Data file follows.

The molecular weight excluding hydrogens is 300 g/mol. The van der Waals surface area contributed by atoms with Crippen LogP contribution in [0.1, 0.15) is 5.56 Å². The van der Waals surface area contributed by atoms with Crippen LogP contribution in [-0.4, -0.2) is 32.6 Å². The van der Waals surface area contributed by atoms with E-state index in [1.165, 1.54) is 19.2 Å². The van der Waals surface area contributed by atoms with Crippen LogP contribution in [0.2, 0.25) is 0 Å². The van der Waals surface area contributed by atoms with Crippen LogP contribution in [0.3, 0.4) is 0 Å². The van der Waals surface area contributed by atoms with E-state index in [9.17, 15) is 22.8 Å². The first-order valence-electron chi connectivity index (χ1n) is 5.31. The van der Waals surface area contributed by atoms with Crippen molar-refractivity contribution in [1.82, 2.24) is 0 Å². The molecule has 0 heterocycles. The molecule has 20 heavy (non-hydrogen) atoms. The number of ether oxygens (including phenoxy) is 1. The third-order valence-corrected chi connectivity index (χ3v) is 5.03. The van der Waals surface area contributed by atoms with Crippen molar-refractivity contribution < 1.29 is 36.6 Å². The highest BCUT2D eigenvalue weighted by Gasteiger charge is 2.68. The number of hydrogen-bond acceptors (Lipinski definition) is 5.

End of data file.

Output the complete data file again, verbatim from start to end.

The molecular weight excluding hydrogens is 300 g/mol. The van der Waals surface area contributed by atoms with Crippen LogP contribution in [0.1, 0.15) is 5.56 Å². The van der Waals surface area contributed by atoms with Crippen LogP contribution in [-0.4, -0.2) is 32.6 Å². The van der Waals surface area contributed by atoms with E-state index in [1.165, 1.54) is 19.2 Å². The van der Waals surface area contributed by atoms with Crippen LogP contribution in [0.2, 0.25) is 0 Å². The van der Waals surface area contributed by atoms with Crippen LogP contribution in [0.3, 0.4) is 0 Å². The van der Waals surface area contributed by atoms with E-state index in [9.17, 15) is 22.8 Å². The first-order valence-electron chi connectivity index (χ1n) is 5.31. The van der Waals surface area contributed by atoms with Crippen molar-refractivity contribution in [1.82, 2.24) is 0 Å². The molecule has 0 heterocycles. The molecule has 20 heavy (non-hydrogen) atoms. The number of ether oxygens (including phenoxy) is 1. The third-order valence-corrected chi connectivity index (χ3v) is 5.03. The van der Waals surface area contributed by atoms with Crippen molar-refractivity contribution < 1.29 is 36.6 Å². The highest BCUT2D eigenvalue weighted by Gasteiger charge is 2.68. The number of hydrogen-bond acceptors (Lipinski definition) is 5.